In Algeria, 49 death sentences for a lynching in Kabylia

An Algerian court on Thursday sentenced 49 people to death for the 2021 lynching in Kabylia of a man wrongly accused of arson, but those sentences should be commuted to life imprisonment due to a moratorium on executions, according to the official agency.

The defendants were found guilty of the lynching of Djamel Bensmaïl, an artist from Miliana (120 km west of Algiers) who had volunteered in the village of Larbaa Nath Irathen, in the prefecture of Tizi Ouzou (north- east), to help put out the forest fires which had killed 90 people in less than a week in August 2021. If the death penalty is indeed provided for by the Penal Code in Algeria, it is no longer applied under a moratorium in effect since 1993.

Beaten then burned alive

The defendants, who appeared before the court of Dar El Beida, in the eastern suburbs of Algiers, were prosecuted in particular for “terrorist and subversive acts against the State and national unity” and “intentional homicide with premeditation”, according to the ‘charge. Twenty-eight other defendants prosecuted in this case were sentenced to terms ranging from two to ten years in prison and 17 were acquitted.

After hearing that he was suspected of having started the fire in the forest, Djamel Bensmaïl, who was 38 years old, had surrendered to the police. Images relayed by social networks had shown the crowd surrounding the police van and extricating the man from the vehicle after hitting him. Djamel Bensmaïl was then beaten and then burned alive, while young people took selfies in front of the corpse.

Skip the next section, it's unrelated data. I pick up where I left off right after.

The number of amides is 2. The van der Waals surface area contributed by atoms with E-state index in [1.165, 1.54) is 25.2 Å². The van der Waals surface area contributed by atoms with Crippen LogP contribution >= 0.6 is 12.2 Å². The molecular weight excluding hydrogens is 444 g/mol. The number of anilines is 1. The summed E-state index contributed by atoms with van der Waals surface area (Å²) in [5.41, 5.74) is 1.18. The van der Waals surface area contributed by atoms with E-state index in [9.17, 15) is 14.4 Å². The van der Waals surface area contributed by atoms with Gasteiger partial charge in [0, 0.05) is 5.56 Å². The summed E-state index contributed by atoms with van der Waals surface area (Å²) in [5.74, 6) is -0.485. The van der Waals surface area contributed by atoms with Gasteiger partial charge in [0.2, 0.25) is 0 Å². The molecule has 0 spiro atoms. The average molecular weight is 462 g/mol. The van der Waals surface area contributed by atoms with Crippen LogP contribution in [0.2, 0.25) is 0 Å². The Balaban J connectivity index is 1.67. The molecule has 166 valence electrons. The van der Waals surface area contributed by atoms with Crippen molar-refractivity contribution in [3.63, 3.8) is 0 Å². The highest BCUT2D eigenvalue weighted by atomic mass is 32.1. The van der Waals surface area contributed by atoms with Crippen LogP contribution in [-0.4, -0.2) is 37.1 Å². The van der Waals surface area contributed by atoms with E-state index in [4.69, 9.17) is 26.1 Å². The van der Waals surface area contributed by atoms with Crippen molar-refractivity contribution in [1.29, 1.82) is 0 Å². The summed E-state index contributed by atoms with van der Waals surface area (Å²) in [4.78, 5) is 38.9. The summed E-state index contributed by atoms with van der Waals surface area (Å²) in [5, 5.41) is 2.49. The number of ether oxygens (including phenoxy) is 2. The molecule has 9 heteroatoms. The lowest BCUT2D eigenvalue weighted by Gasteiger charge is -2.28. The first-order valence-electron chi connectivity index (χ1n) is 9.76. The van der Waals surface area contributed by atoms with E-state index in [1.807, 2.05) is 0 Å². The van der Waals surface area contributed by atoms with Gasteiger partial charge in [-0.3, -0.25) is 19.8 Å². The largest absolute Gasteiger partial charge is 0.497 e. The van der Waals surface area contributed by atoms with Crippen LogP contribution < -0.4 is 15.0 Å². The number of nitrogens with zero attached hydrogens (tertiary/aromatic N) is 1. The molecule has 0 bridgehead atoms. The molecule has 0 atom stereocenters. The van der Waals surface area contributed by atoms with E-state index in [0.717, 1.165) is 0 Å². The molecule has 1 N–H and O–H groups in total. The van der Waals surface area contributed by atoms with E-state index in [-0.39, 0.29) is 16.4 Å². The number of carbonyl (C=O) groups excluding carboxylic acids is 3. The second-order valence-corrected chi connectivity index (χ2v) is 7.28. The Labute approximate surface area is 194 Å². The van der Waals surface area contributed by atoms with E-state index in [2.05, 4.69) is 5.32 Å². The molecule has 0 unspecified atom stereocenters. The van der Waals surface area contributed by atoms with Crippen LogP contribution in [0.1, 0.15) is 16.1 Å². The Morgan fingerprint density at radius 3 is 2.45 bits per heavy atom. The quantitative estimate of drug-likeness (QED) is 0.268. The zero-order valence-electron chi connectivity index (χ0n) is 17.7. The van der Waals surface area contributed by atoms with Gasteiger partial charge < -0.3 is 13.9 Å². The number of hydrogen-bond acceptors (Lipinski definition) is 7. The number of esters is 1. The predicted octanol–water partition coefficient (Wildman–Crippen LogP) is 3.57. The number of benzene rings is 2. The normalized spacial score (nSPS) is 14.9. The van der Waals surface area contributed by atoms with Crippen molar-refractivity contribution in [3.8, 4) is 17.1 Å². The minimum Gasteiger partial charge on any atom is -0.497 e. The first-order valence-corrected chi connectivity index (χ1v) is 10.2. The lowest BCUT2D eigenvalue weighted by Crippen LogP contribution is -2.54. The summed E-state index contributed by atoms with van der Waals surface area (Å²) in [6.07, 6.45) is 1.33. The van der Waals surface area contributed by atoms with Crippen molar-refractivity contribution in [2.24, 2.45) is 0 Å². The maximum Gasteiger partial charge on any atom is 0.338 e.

ghoulish selfies

At the time of the events, which had raised a wave of indignation throughout the country, the images of the lynching which had gone viral were commented on in particular via the hashtag #JusticePourDjamelBenIsmail.

Those who had taken selfies had tried to cover their tracks, but Internet users from all over the country compiled videos and took screenshots so that the crime which had marked the spirits by its horror does not go unpunished.

The photos of the people identified on the videos had ended up all over the web and the harragas (candidates for the clandestine crossing) were asked not to let them board with them, in order to prevent them from fleeing the country. The arrests took place in several regions of the country. Some people involved in the lynching had been handed over to the police by their own families.

“clear message”

Amnesty International had called on the authorities to “send a clear message that this violence will not be tolerated”. The Algerian League for the Defense of Human Rights (LADDH) had judged for its part that “the scenes of the lynching and the immolation of the alleged arsonist, when it was a young artist who had come to lend a hand. strong to the victims are shocking.”

The victim’s father, Noureddine Bensmaïl, admirably dignified, had been hailed as a national hero after calling for calm and brotherhood among Algerians. “His gesture, which is to be inscribed in the world pantheon of founding acts of human nobility, tolerance, righteousness, few men have been or will be able to produce it”, had praised the journalist and writer Mohamed Badaoui on his Facebook account.

Excerpts from videos posted by the defendants on social media, showing details of the crime, were shown during the trial which opened on Tuesday. These videos show the lynching of Djamel Bensmaïl, burned alive and stripped of his personal items, including his cell phone.

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